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12:00 pm, October 31
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4:00 pm, October 31
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My NBA Awards Preview

*These are all my predictions, all stats via*

NBA All-Defensive Team

G: Chris Paul – Clippers
G: Tony Allen – Grizzles
F: Kawhi Leonard – Spurs
F: Draymond Green – Warriors
C: Rudy Gobert – Jazz

NBA All-Rookie Team

*The All-Rookie teams do not have positional requirements*

Malcolm Brogdon, G – Bucks
Dario Saric, F – 76ers
Joel Embiid, C – 76ers
Buddy Hield, G – Kings
Willy Hernangomez, C – Knicks

NBA All-Rookie Second Team

Jamal Murray, G – Nuggets
Jaylen Brown, F – Celtics
Rodney McGruder, G – Heat
Marquese Chriss, F – Suns
Yogi Ferrell, G – Mavericks

Executive of the Year

Daryl Morey – Rockets

All-NBA First Team

G: Russell Westbrook, Thunder
G: James Harden, Rockets
F: Kawhi Leonard, Spurs
F: LeBron James, Cavaliers
C: Rudy Gobert, Jazz

Westbrook, Harden, Leonard, and Lebron James have clearly been the four best players in the league this season. Westbrook averaged a triple-double, and Harden was a couple rebounds away from doing the same thing as a shooting guard. Kawhi Leonard is arguably the best two-way player in the league, and Lebron James, well, he’s still Lebron James, and will make his tenth All-NBA team in a row. The part where this gets interesting is the debate is at the center position. It comes down to a choice between Rudy Gobert and Anthony Davis. While he did play mainly power forward after the DeMarcus Cousins trade, I do still consider Ant a Center, but despite that, he still doesn’t get the nod for the best in the league. That honor goes to Rudy Gobert, maybe the most underappreciated player in the league, who brought the Jazz to the conference semis. Not only is Gobert one of the best defensive players in the league, he is one of the best overall players in the league. This year, Gobert had a win share of 14.3. Win Share is a stat that determines how many wins a player was responsible for. To compare, Russell Westbrook had 13.1 wins, Lebron James had 12.9 wins, and Anthony Davis? He was responsible for 11 wins.

All-NBA Second Team

G: Steph Curry – Warriors
G: Isaiah Thomas – Celtics
F: Giannis Antetokounmpo – Bucks
F: Jimmy Butler – Bulls
C: Anthony Davis – Pelicans

Steph Curry made the second-most three pointers in a season EVER and he might not get a single vote for first-team, which show you how good the guards are in today’s NBA. Giannis also made history by being the first player to ever break the top-twenty in points, rebounds, assists, steals, and blocks in a single season. Anthony Davis is a no-brainer if he misses the first team, The Brow led the league in points per game among power forwards and centers. Isaiah Thomas stole the second guard spot from John Wall during the Celtics’ push for the #1 seed. The last Forward spot gave me the most trouble, but the combination of Kevin Durant’s injury, and that Jimmy Butler had a far less superior team around him gave the slight edge to Butler.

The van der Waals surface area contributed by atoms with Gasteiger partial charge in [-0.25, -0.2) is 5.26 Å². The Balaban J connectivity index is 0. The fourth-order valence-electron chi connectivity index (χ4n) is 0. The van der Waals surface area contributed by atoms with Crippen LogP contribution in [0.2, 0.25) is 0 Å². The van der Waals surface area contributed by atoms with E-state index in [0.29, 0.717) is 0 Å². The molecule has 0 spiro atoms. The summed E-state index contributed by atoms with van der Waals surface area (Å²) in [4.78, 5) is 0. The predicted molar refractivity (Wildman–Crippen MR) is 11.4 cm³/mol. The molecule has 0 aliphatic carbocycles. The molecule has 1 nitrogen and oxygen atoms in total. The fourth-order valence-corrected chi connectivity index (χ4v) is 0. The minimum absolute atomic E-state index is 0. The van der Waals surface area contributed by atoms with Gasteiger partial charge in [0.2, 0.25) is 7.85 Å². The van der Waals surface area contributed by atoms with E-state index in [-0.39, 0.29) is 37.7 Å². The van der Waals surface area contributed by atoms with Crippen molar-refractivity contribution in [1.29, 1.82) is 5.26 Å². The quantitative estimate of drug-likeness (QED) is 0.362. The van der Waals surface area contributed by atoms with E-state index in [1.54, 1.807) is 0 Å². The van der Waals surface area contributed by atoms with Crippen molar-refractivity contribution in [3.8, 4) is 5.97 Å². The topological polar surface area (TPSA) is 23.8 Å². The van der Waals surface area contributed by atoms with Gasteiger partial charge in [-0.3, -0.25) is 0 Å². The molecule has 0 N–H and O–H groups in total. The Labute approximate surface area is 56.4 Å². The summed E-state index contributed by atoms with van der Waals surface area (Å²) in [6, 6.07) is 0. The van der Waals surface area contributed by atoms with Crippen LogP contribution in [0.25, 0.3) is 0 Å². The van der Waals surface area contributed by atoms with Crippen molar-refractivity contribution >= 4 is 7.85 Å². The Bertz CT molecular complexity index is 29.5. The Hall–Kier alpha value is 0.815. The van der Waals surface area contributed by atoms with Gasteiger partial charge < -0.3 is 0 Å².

All-NBA Third Team

G: John Wall – Wizards
G: Chris Paul – Clippers
F: Kevin Durant – Warriors
F: Draymond Green – Warriors
C: Karl-Anthony Towns – Timberwolves

Wall and Durant are both shoe-ins, so we’ll get them out of the way. The other guard spot goes to Chris Paul, who although missing some games, still but up crazy numbers and finished top-five in steals and assists. The second Forward spot was also tough, with Draymond Green, Paul George, and Gordon Hayward battling it out. I gave the nod to Draymond because he is the superior defensive player of the three, and while his offensive numbers don’t compare to the other two, he had Kevin Durant, Steph Curry, and Klay Thompson, three of the best scorers in the league on the same team as him, and had he been on the Pacers, he probably would have put up similar numbers. The last spot, Center, might be the toughest of them all; Brook Lopez, DeMarcus Cousins, Marc Gasol, and Hassan Whiteside all have cases to make, but for me, it comes down to Nikole Jokic and Karl-Anthony Towns. Towns’ defense didn’t live up to expectations, but his incredible scoring numbers (2,061 to Jokic’s 1,221) tip the scales just enough to cancel that out. Jokic will be a First-Team caliber player in a few years, but he just didn’t play enough minutes to make it this year.

Most Improved Player

Winner: Giannis Antetokounmpo, F – Bucks 
#2: Rudy Gobert, C – Jazz
#3: Isaiah Thomas, G – Celtics